About The Kaʻū Calendar

Ka`u, Hawai`i, United States
A locally owned and run community newspaper (www.kaucalendar.com) distributed in print to all Ka`u District residents of Ocean View, Na`alehu, Pahala, Hawai`i Volcanoes National Park, Volcano Village and Miloli`i on the Big Island of Hawai`i. This blog is where you can catch up on what's happening daily with our news briefs. This blog is provided by The Ka`u Calendar Newspaper (kaucalendar.com), Pahala Plantation Cottages (pahalaplantationcottages.com), Local Productions, Inc. and the Edmund C. Olson Trust.

Sunday, May 05, 2019

Kaʻū News Briefs, Sunday, May 5, 2019

Hands of Time, with Kaʻū Coffee Fest emcee Makana Kamahele, right, drummer Dennis Salmo, leader Calvin Ponce, 
and Chase Cabudol, left, launched the entertainment at the Hoʻolauleʻa on Saturday. Photo by Peter Anderson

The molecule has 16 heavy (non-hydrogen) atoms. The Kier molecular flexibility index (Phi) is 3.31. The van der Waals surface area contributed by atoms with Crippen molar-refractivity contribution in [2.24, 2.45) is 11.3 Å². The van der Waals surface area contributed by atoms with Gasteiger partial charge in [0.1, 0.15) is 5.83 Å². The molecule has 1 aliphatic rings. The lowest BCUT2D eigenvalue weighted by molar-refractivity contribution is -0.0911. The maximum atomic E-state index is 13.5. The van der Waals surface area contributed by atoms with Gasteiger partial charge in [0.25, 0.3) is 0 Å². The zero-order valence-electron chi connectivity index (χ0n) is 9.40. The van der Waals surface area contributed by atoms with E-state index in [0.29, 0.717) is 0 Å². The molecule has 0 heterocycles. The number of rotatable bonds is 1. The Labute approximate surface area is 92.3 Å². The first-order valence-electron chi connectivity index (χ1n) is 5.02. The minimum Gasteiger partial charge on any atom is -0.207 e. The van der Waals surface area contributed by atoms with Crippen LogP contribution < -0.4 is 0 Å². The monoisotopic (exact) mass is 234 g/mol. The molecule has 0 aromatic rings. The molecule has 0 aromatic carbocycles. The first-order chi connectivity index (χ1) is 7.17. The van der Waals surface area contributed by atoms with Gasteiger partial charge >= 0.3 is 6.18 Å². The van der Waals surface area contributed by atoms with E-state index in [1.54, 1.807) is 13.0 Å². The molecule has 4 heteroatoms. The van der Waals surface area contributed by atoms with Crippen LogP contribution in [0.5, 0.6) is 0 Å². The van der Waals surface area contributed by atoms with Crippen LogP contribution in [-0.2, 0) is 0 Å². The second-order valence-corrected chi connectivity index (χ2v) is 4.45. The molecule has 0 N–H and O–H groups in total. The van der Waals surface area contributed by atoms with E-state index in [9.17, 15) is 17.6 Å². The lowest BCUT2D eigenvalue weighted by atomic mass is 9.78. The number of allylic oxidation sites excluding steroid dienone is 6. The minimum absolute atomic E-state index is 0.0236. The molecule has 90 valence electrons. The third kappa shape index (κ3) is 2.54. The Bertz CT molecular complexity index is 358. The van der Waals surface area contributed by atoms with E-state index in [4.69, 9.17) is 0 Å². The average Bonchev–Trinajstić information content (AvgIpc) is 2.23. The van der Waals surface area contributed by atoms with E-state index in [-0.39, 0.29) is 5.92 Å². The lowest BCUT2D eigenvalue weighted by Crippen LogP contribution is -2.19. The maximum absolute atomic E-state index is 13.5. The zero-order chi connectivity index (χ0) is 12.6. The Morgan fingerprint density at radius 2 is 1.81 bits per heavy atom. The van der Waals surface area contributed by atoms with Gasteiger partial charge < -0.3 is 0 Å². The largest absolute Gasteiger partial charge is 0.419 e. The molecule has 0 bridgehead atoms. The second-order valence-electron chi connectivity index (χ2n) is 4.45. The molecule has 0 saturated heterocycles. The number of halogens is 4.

KAʻŪ COFFEE FESTIVAL drew thousands of people to its biggest event Saturday, the ninth day of activities that took participants from rainforest and ranches high in the hills to coffee farms, a mill, historic home, and Pāhala  Community center. The Hoʻolauleʻa yesterday saw Kaʻū Coffee farmers and baristas show off their top coffees. The event also supported the broader community with fundraisers for organizations and entertainment for all. Organizer Chris Manfredi thanked volunteers Julia Neal, Brenda Iokepa and Maria Miranda with awards of appreciation for their work on the festival, which completed its eleventh year. See photos and stories of Kaʻū Coffee Festival events in this week's daily Kaʻū News Briefs..